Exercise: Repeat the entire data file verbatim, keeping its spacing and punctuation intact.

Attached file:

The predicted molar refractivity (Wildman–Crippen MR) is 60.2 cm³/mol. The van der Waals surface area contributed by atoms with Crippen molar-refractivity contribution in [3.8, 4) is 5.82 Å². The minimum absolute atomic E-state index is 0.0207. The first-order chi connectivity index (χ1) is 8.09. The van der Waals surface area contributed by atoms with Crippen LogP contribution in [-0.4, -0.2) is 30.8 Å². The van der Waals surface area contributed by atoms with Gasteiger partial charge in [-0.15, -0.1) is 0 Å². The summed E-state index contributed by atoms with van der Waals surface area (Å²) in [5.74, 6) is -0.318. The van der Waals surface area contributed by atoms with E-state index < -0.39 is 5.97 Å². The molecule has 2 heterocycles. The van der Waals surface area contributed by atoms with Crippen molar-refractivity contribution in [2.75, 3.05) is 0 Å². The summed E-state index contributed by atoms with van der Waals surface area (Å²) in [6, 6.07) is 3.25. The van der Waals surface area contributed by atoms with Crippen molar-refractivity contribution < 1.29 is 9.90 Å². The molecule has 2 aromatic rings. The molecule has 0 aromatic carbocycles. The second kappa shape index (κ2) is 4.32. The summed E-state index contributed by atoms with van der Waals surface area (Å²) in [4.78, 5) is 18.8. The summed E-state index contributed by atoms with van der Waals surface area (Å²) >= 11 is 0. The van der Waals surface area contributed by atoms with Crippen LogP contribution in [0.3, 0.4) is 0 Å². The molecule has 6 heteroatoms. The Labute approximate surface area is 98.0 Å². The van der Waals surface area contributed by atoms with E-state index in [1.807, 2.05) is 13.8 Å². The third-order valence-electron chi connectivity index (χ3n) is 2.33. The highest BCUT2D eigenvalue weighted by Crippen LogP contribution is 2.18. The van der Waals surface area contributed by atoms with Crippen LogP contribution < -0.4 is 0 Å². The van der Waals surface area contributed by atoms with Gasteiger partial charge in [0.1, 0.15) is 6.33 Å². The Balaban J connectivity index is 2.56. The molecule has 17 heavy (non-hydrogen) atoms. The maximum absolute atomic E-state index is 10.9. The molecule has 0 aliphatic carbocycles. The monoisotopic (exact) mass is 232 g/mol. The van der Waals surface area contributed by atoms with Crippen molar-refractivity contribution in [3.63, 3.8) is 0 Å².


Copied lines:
The predicted molar refractivity (Wildman–Crippen MR) is 60.2 cm³/mol. The van der Waals surface area contributed by atoms with Crippen molar-refractivity contribution in [3.8, 4) is 5.82 Å². The minimum absolute atomic E-state index is 0.0207. The first-order chi connectivity index (χ1) is 8.09. The van der Waals surface area contributed by atoms with Crippen LogP contribution in [-0.4, -0.2) is 30.8 Å². The van der Waals surface area contributed by atoms with Gasteiger partial charge in [-0.15, -0.1) is 0 Å². The summed E-state index contributed by atoms with van der Waals surface area (Å²) in [5.74, 6) is -0.318. The van der Waals surface area contributed by atoms with E-state index < -0.39 is 5.97 Å². The molecule has 2 heterocycles. The van der Waals surface area contributed by atoms with Crippen molar-refractivity contribution in [2.75, 3.05) is 0 Å². The summed E-state index contributed by atoms with van der Waals surface area (Å²) in [6, 6.07) is 3.25. The van der Waals surface area contributed by atoms with Crippen molar-refractivity contribution < 1.29 is 9.90 Å². The molecule has 2 aromatic rings. The molecule has 0 aromatic carbocycles. The second kappa shape index (κ2) is 4.32. The summed E-state index contributed by atoms with van der Waals surface area (Å²) in [4.78, 5) is 18.8. The summed E-state index contributed by atoms with van der Waals surface area (Å²) >= 11 is 0. The van der Waals surface area contributed by atoms with Crippen LogP contribution in [0.3, 0.4) is 0 Å². The molecule has 6 heteroatoms. The Labute approximate surface area is 98.0 Å². The van der Waals surface area contributed by atoms with E-state index in [1.807, 2.05) is 13.8 Å². The third-order valence-electron chi connectivity index (χ3n) is 2.33. The highest BCUT2D eigenvalue weighted by Crippen LogP contribution is 2.18. The van der Waals surface area contributed by atoms with Crippen LogP contribution < -0.4 is 0 Å². The van der Waals surface area contributed by atoms with Gasteiger partial charge in [0.1, 0.15) is 6.33 Å². The Balaban J connectivity index is 2.56. The molecule has 17 heavy (non-hydrogen) atoms. The maximum absolute atomic E-state index is 10.9. The molecule has 0 aliphatic carbocycles. The monoisotopic (exact) mass is 232 g/mol. The van der Waals surface area contributed by atoms with Crippen molar-refractivity contribution in [3.63, 3.8) is 0 Å².